The Supreme Court has agreed to review what legal experts are billing as the most important campaign-finance case since Citizens United. That 2010 decision struck down limits on what individuals and groups can pump into election season messaging done independently of any candidate's campaign. The new case, McCutcheon v. Federal Election Commission, goes after another pillar of federal campaign finance law — the limits on contributions people can make directly to political candidates and some political committees. The lawsuit — filed by Shaun McCutcheon, a GOP donor from Alabama, and the Republican National Committee — is based on the argument that the limits (including $46,200 in a two-year cycle from any individual to any one political candidate) are so low that they amount to an unconstitutional obstacle to political expression.

Some see this as a pretty compelling argument. In fact, says Jennifer Rubin at The Washington Post, now that the Citizens United decision has opened the door to unlimited spending outside the supervision of candidates and political parties, you can make the case that "the campaign contribution limits to candidates and committees are now the source of much of what ails the political process." They restrict the amount donors can give to parties, "traditionally moderating and vetting entities," while letting any crackpot with deep pockets prop up as many "fringe candidates" as he or she likes.

For all the high-minded talk, McCain-Feingold, which put shackles on parties, has promoted extremism, lack of transparency, and corruption. If this is what the Supreme Court is driving at we may witness a complete shake-up (or rather, another one) of the way campaigns are financed.

Those who are really interested in a robust political system, but one in which moderation and transparency are encouraged, should root for the dollar limits to be struck down. [Washington Post]

Political candidates have been hitting up supporters for cash for quite some time, but, as the nonpartisan group Democracy 21 notes, a ruling in favor of McCutcheon would "represent the first time in history that the Court declared a federal contribution limit unconstitutional." The contribution limit, enacted in 1974, is necessary to prevent federal officeholders from "soliciting huge corrupting contributions," says Fred Wertheimer, Democracy 21's president.

Absent the aggregate overall limit on contributions by an individual, President Obama, House Speaker Boehner or any other federal officeholder or candidate would be free to solicit, and an individual free to contribute, a single check to a national party of $1,194,000 for a two-year election cycle...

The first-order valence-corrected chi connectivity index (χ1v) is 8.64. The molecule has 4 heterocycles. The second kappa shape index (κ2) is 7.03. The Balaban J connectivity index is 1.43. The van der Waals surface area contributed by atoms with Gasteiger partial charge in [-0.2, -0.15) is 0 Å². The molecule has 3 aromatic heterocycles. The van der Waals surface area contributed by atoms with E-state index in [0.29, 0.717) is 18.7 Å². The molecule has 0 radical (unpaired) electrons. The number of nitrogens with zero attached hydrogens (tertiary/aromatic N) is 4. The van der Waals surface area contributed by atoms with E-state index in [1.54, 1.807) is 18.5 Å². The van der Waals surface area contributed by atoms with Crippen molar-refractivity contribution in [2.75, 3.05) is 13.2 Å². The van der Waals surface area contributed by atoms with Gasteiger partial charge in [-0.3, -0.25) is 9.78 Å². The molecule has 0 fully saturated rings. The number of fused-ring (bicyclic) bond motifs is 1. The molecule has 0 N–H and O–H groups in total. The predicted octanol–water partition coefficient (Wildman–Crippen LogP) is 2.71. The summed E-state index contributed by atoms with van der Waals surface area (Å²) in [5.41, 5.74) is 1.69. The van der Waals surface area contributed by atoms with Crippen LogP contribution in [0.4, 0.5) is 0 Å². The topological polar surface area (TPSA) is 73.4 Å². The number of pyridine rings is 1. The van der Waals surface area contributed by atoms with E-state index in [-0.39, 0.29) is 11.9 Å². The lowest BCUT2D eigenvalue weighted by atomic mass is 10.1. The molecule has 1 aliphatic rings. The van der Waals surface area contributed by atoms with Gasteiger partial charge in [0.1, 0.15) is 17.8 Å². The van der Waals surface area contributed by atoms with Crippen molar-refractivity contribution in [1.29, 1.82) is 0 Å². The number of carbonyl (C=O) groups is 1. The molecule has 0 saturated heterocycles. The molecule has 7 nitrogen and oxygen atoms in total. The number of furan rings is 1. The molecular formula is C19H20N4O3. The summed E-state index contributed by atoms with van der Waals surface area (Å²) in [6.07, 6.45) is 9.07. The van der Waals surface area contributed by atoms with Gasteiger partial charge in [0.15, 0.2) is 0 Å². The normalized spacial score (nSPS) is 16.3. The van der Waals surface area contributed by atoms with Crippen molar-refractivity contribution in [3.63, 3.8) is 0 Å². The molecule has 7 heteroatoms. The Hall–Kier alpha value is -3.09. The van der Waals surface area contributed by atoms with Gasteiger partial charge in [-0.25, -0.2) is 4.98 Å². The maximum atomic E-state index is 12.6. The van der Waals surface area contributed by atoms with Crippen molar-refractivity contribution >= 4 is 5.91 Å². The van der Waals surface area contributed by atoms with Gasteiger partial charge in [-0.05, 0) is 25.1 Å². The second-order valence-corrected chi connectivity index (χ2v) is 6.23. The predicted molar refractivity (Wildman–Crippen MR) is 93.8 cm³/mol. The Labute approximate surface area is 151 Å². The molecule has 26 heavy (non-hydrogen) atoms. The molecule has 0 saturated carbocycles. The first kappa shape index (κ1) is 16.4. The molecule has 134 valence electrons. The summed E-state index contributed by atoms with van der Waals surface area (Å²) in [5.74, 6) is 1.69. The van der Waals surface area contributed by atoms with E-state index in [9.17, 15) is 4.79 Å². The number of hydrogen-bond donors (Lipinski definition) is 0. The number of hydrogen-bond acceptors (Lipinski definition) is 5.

Similarly, President Obama, House Speaker Boehner or any other federal officeholder or candidate could solicit, and an individual could contribute a single check of as much as $2,433,600 to be divided up among every federal candidate in their party running for Congress.

This would open the door to $1 million and $2 million dollar contributions from an individual buying corrupting influence with a powerful officeholder soliciting these contributions, and with the political party and federal candidates benefiting from these seven figure contributions. [Democracy 21]

In theory, this case gives the Supreme Court the opportunity to "destroy campaign finance limits," says David Weigel at Slate. Nevertheless, "the recent experience hasn't been good for the let-money-flow crowd." The last court to rule on McCutcheon, the D.C. Circuit, smacked down the case against contribution limits in an opinion written by the "libertarian-minded judge" Janice Rogers Brown, who usually falls to the right of Justice Anthony Kennedy, the high court's swing vote.

And "even if the court issues a narrow ruling in McCutcheon and the RNC's favor," says Adam Winkler at The Daily Beast, this case won't be as earth-shaking as Citizens United. The justices could indeed use the case to continue dismantling the "campaign finance wall first erected in the mid-1970s" by ruling campaign contribution limits unconstitutional. But "while such a ruling undoubtedly would incite claims that the justices had opened up the floodgates for money to influence our elections, that would be hyperbole," Winkler says. "For good or ill, American elections are already flooded with money. The wall has already been breached. How much does it really matter if a few of the remaining stones are carted away?"